Opening statement by Liam Berney industrial relations officer, Irish Congress of Trade Unions to the Joint Oireachtas Committee on Social Protection
24th November 2021
Chair, Deputies, Senators,
As the representative body for 45 unions collectively representing the interests of some 800,000 workers in all sectors of the economy on the island, the Irish Congress of Trade Unions (Congress) would like to thank members of the Committee for their invitation to discuss the Report of the Commission on Pensions. My colleague, Dr Laura Bambrick, social policy officer, will join later from the JOC on Employment, if time allows.
Firstly, Congress wishes to acknowledge the work of the Commission. They have produced a comprehensive and detailed report which puts forward a wide range of recommendations to share the increasing costs of the State Pension between the State, employers, the self-employed, workers, and the generations.
In the brief time I have available for my opening remarks, I will focus on the key challenges in the report’s recommendations and the key improvements on previous pension policy from the perspective of workers.
Congress has never denied the challenge population ageing presents for the public finances if no action is taken. However, the 2011 Pensions Act put Ireland on course to have the highest pension age in the OECD in 2028, despite our young population. It went too far too fast and forced workers at 65 to sign on, putting them at risk of poverty at the end of a long working life.
Congress is pleased the Commission has heard and agreed with us on this.
The Commission is recommending moving to a European-style flexible pension age, including proposing Government give a right to retire on a full State Pension from age 65 to workers who have worked from a young age. Congress was first to identify the need for and to urge previous governments to introduce provisions for early access to the State Pension.
Congress was the only member of the Commission not to support the recommendation to increase the pension age to 67 and 68 for people without sufficient PRSI contributions. We do however acknowledge that in recommending that the increase in the qualifying age be delayed and introduced gradually over a longer period this is an improvement on the 2011 Act and will bring the increase in the pension age in step with other EU member states.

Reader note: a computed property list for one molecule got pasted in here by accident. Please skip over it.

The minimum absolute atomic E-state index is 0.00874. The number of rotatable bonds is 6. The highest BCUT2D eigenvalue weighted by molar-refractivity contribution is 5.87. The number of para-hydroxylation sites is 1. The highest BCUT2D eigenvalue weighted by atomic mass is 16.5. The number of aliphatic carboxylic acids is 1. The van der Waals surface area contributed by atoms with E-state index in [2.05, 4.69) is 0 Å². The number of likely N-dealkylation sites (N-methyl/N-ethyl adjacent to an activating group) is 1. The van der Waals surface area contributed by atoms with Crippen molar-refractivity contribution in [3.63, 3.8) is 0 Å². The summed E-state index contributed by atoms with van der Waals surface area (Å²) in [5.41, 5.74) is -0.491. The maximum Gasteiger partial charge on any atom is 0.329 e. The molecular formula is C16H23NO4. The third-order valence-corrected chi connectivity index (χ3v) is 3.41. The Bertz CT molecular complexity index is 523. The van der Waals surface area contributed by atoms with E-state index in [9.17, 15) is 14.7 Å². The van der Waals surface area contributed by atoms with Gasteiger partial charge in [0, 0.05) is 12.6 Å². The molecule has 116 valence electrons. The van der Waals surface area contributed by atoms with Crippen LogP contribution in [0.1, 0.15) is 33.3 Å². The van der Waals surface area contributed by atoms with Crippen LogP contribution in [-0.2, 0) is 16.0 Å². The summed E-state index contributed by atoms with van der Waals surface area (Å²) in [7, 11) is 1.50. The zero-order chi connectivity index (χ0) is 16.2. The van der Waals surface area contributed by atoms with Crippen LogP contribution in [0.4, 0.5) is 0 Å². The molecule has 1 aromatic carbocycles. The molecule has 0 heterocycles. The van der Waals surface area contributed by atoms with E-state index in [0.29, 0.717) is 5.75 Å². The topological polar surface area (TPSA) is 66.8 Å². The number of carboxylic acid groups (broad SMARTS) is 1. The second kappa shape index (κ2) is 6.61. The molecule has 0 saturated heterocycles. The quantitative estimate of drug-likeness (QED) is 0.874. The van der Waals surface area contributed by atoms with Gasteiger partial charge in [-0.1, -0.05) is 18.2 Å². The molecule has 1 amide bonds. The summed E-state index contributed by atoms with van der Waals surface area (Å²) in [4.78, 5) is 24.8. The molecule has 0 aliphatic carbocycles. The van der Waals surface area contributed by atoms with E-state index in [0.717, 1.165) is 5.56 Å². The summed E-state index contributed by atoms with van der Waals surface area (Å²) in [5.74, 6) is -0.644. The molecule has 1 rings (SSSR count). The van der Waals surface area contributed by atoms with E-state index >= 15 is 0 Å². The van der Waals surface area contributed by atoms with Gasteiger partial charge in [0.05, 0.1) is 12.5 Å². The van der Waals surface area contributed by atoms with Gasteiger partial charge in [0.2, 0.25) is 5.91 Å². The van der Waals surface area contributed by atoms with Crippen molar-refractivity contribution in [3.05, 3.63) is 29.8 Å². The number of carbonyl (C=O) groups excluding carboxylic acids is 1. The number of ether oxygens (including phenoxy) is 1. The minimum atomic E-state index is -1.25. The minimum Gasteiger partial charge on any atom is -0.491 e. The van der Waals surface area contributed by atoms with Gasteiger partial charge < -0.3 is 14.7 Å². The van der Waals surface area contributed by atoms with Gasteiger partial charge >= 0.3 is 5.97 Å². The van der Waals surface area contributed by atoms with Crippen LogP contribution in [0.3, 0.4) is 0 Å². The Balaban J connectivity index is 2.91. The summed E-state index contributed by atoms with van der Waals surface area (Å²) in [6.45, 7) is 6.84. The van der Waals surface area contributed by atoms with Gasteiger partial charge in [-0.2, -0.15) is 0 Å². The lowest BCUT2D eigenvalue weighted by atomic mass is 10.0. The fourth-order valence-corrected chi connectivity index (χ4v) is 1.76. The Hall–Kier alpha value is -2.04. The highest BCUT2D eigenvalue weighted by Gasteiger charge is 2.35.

Congress is pleased the Commission is recommending new legislation to allow, but not compel, workers, to remain in their jobs up until at least the pension age. We have long argued existing ‘soft’ measures have proved inadequate for far too many workers who want to stay in their job beyond the retirement age in their employment contract.
On the recommended increases to social insurance contributions, Congress agrees, along with a range of bodies, including the State’s own advisory body - the Tax Strategy Group, that the self-employed contribution should be adjusted up to at least the employer rate.
Congress is also on the record highlighting Ireland as an outlier on employer social insurance contributions. Ireland has the second-lowest rate of employer PRSI in the EU27. We are disappointed by the Commission’s lack of ambition in the size of the increase they recommend for employers.
Congress supports in principle the need for intergenerational equity to ensure that the costs of maintaining current payment rates etc are not placed solely on younger workers. However, we are concerned that the recommendation to remove the exemption to pay PRSI on people aged 66 and over could unfairly and disproportionally impact certain groups of pensioners.
For example, today’s retired and older (pre-1995) civil and public servants have no entitlement to the State Pension. Many of these workers rely on a public sector pension that is less than the value of the State Pension. They would be liable for a 4% PRSI contribution on their pension income over €100 per week, increasing their risk of poverty. We are calling for the Commission on Taxation and Welfare to be allowed the time and space to consider this recommendation before Government take a decision.
Congress is pleased to see many of our longstanding policy positions on benchmarking and index-linking pension payment rates, on introducing auto-enrolment, on ringfencing State Pension contributions, on issuing regular PRSI contributions statements, and on easier access for long-term carers included in the Commission’s recommendations.
Congress will continue our engagement with union members, members of government and the opposition, and the Commission on Taxation and Welfare to ensure the increasing financial costs of the State Pension will, as intended by the Commission, be shared fairly and equitably.
I would like to thank you for your attention and we are happy to take any questions.